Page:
“Really?” he asked calmly. “You don’t think your office could have notified me of your pending visit?”
Two spots of color rose on her cheeks. “You’re toying with me, aren’t you, Mr. Flint?”
Yes, he wanted to say, and it was remarkably easy. But he didn’t. Instead he shifted slightly against the desk. “Has your office ever used a Retrieval Artist before?”
“Of course,” she said. “In case you didn’t catch my credentials, I work for—”
“I heard you. Am I supposed to be impressed?”
“We have offices all over the known worlds.”
“If you’re that important a law firm,” he said, “then you probably already have a Retrieval Artist or two on retainer, along with your Trackers.”
“We don’t use Trackers, Mr. Flint. We’re a corporation-friendly organization.”
The assumption being that corporations, more than any other business, needed to disappear their employees. Corporations didn’t want the employees caught any more than the employees wanted to get caught, and so the corporations wouldn’t work with Trackers.
Flint had known that assumption was wrong back when he worked as a detective. A lot of times, corporations hired their own Trackers to go after one of their former employees so that person could take the fall for something someone else did.
“But you do have other Retrieval Artists on retainer,” he said.
She shook her head. “Not that I know of.”
Because she was a new attorney, and this was her first visit to a Retrieval Artist. Someone had planned this visit well.
“We have done business with Paloma in the past,” she said.
Flint nodded, waiting.
“I’m sure my superiors thought she was still around,” she said.
He doubted that. He was certain they knew exactly when Paloma quit. He was also certain that they knew exactly how new he was.
Paloma had warned him that he’d get a lot of lawyers, insurance agents, and other people who fronted for Trackers in his first few years of business. These people would have assumed that any new Retrieval Artist was too green to figure out that a Tracker could piggyback on their research and then find a Disappeared.
Eventually the requests from lawyers, insurance agents, and others would become the foundation of his business—the honest group who didn’t hire Trackers. But up front, Paloma had warned, Flint would have a hard time telling the legitimate cases from the manipulative ones.
“Well, she’s not,” Flint said. “Let them know that. Tell them to go to their second choice. I’ve already got enough work.”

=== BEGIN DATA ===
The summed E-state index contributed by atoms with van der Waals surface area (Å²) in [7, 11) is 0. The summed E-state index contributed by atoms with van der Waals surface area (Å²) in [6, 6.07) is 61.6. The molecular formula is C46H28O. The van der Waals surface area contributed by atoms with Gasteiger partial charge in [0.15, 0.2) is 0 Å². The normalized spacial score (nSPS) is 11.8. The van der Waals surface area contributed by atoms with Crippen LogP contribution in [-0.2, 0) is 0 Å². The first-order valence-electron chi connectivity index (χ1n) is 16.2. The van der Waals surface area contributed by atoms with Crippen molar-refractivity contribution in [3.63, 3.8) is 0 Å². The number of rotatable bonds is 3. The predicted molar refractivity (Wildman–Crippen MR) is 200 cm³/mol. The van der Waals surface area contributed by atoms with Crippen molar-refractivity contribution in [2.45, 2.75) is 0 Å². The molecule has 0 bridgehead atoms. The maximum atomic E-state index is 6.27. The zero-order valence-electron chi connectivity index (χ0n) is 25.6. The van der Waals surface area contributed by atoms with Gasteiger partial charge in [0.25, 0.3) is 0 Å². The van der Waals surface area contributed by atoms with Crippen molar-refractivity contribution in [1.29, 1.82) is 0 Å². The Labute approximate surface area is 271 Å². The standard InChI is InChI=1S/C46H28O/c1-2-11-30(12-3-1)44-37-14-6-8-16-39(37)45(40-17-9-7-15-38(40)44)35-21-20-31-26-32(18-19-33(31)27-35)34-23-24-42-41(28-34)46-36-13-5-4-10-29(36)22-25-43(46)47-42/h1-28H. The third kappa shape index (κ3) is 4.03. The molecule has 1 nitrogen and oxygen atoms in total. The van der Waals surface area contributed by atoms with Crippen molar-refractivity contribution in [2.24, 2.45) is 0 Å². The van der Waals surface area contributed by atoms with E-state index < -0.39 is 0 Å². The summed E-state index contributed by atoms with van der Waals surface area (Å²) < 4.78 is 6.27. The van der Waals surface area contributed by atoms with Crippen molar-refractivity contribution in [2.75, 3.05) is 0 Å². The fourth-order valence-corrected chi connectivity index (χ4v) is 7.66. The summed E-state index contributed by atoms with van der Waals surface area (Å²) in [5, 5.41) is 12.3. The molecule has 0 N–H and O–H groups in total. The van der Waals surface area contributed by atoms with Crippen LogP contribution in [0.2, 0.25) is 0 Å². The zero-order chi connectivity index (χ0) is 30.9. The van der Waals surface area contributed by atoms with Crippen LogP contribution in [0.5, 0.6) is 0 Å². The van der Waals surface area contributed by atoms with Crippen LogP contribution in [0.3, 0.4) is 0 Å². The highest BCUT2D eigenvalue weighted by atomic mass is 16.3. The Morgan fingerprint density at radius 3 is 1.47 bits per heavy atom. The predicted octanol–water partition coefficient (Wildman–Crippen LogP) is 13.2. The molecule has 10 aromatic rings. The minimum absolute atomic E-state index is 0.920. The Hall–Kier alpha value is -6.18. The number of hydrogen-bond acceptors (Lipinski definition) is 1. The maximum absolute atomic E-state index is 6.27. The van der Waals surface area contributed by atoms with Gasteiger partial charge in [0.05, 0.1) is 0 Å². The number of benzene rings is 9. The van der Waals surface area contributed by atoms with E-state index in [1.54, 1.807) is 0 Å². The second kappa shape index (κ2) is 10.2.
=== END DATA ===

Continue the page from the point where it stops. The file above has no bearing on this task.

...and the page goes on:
Krouch frowned at him, as if she had never heard anyone say they had enough work. “I think you might want to take this case, Mr. Flint. It’s easy and it’s quick and if you’re just starting up, it’ll be good money for you.”
Now she was moving into the financial argument, one he was also insulated from. A year ago he had stumbled into a case that had paid him so much money he would never have to work again.
“Thanks but no thanks,” he said, reaching for the chair she was obviously not going to use. He lifted it over his desk and placed the chair in its usual spot. “I’m not interested.”
“Not interested? But it’s easy.”
“You already said that.” He walked around the desk and sank into the chair. “Believe me, that’s not a selling point.”
“Fast money isn’t a selling point for you?” Apparently she hadn’t run across anyone like that either.
He shook his head. “Easy cases that offer me fast money are precisely the types of cases I avoid.”
“Good day, Ms. Krouch,” he said.
She didn’t move. “But—”
“You can leave the office now,” he said.
“Or,” he said, raising his chin, “I’ll show you out myself.”
She did that odd little open-close thing with her mouth again, only this time, she apparently decided to keep her mouth closed. She spun on one of those uncomfortably high heels and let herself out of his office, shutting the door so hard that the permaplastic shook.
Flint keyed on his security screen. Krouch stood outside, her back to his door, as if she were trying to decide whether or not to come back in. He smiled. She had thought this assignment would be easy. He wondered if it was the first assignment she’d failed for her powerful bosses.